Researchers from the Heart Research Institute and the Charles Perkins Centre are behind an Australian-first project to understand the impact of rugby union on elite players.
Australian rugby union greats are putting their brains and hearts under the microscope to reveal just how much damage tackles are doing to the organs of the country’s best sportspeople.
Researchers from the Heart Research Institute and the University of Sydney's Charles Perkins Centre are behind an innovative Australian-first project to better understand the impact of the game on elite players, past and present.
Ex-Wallabies Simon Poidevin, John Eales, Owen Finegan, Topo Rodriguez, Alan Cardy, Warwick Waugh, Mick Martin, David Croft, Tim Kelaher and several current big name professionals are signed up to the project in which cutting-edge imaging technology from GE Healthcare will be used to highlight brain and heart changes in detail never seen before. More Ex-Wallabies are set to take part in the study later this year
“We know that repetitive traumatic injury is taking a serious toll on the neurological and cardiovascular health of our best players but until now we haven’t been able to quantify just how big the risk is,” says lead investigator, Professor Stuart Grieve.
“Using these latest techniques we’ll be able to do just that, and also provide some much-needed hard data to inform recommendations around what constituents safe sporting practice in Australia.”
The first part of the study focuses on the brain, an area of deep concern after data from retired American NFL players showed brain injury sustained during sport can predispose players to Alzheimer’s disease. A team from Sydney Adventist Hospital will use a new technique called multi-band diffusion imaging to visualise changes in the brain circuits.
This produces data that is ten times more detailed than previously available in half the time, Professor Grieve explains. “These new imaging techniques allow us for the first time to see the brain networks that are essential for normal brain functions,” he says. “Understanding the damage to these networks will help us to understand the future risk for cognitive decline or dementia in these players”.
Ultimately the team hopes to provide a scientific evidence base from which to guide sensible changes to law and practices around head injury that will protect players, and allow contact sport to continue to be played safely.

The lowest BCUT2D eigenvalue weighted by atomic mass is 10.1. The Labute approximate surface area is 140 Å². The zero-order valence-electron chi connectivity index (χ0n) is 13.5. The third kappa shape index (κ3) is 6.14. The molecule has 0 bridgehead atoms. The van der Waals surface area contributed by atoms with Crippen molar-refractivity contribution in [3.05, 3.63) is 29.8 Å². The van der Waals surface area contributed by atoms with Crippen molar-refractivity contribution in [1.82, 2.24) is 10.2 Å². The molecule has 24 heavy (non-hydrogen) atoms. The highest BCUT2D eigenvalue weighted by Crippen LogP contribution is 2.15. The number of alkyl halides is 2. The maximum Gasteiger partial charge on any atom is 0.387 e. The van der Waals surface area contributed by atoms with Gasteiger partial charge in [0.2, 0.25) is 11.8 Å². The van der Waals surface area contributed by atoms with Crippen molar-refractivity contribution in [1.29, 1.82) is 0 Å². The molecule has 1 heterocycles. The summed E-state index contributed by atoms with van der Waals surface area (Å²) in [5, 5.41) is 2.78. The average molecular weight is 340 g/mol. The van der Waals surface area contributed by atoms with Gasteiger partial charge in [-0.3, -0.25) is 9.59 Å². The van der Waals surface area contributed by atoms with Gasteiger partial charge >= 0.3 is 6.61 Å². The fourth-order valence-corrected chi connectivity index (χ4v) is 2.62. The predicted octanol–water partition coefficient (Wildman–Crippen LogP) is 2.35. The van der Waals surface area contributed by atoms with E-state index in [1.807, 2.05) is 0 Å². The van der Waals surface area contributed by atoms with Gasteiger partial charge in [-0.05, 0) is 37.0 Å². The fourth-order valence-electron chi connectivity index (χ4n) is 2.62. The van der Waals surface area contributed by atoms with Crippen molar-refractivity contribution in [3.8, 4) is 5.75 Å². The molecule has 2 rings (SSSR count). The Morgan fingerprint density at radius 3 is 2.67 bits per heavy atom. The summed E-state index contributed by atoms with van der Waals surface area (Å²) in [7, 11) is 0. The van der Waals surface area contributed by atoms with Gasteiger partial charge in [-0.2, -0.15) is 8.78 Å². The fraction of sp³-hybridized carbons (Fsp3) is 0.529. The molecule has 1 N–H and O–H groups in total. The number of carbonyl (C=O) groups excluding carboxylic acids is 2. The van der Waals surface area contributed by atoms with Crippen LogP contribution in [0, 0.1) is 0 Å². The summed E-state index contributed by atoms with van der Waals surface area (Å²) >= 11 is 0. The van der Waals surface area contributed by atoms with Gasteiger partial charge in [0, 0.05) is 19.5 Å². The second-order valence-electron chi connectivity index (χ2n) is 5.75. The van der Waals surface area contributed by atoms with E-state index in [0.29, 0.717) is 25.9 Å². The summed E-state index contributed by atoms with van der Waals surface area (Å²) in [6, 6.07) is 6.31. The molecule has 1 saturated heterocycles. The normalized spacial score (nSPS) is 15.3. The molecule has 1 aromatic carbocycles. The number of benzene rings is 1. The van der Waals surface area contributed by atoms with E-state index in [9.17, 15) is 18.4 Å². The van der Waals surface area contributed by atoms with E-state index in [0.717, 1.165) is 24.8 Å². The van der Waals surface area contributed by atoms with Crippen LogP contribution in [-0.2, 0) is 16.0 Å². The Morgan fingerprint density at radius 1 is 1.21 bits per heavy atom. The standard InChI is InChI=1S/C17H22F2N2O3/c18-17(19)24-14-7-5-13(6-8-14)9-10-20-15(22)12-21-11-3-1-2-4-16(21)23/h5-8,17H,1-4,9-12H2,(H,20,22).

The second part of the study focuses on the changes to the aorta, the body’s main artery, due to accumulated trauma from tackles and other impacts during games and training.
A pioneer study by co-investigator Associate Professor Sharon Kay has shown that professional footballers have markedly enlarged aortas, placing them at greater risk of rupture or dissection.
“The lab at the Heart Research Institute is using a new technique called 4-dimensional flow MRI to precisely map the flow patterns in the heart and chest vessels, and in so doing understand why this enlargement occurs,” Professor Grieve says.
The study involves 30 ex-international rugby union players and 30 ‘control’ athletes involved in non-contact sports without any previous history of concussion or head injury.
The project brings together investigators from Royal North Shore Hospital, Sydney Adventist Hospital and the University of Sydney, and is supported by the Classic Wallabies, GE Healthcare and the Brain Resource Company.
The team hopes to use the data to inform a prospective cross-code study targeting elite juniors who make the transition to professional ranks. “Ultimately it will provide high level evidence to guide the formation of policies that protect player safety,” the researcher says.
Wallabies great Simon Poidevin says the results, to be reported in 2016, are vital for the future of Rugby Union in Australia. “We have a nation that’s passionate about playing rugby so it’s incredibly important that we’re well informed in how best to keep our players safe,” Poidevin says. “By learning the risks and how to avoid them we’ll be making it a better game for everyone to enjoy.”
The company behind the imaging technology, GE Healthcare, has also been trialling it in the US as part of a ground-breaking $60 million research and innovation program with the NFL. The technology will be used for the first time in Australia by Professor Grieve.
ANZ Regional Research Manager Dr Tim O’Meara said, “GE is a leader in developing sophisticated diagnostic imaging technology, but for all the advances in science our knowledge of the brain is far behind that of nearly every other organ in the body. Globally we are working with the NFL to optimise imaging technology and analysis algorithms to better detect subtle changes in the brain after a traumatic event. We’d like to know if concussions are directly related to the later development of neurodegenerative diseases, so early detection of brain changes is critically important.
“The type of research Professor Grieve and his team are conducting here in Australia will further our understanding of sports-related concussions and brain injuries suffered by athletes. Advancing brain science will help communities everywhere and we are incredibly excited to be a part of this pilot study,” said Dr O’Meara.
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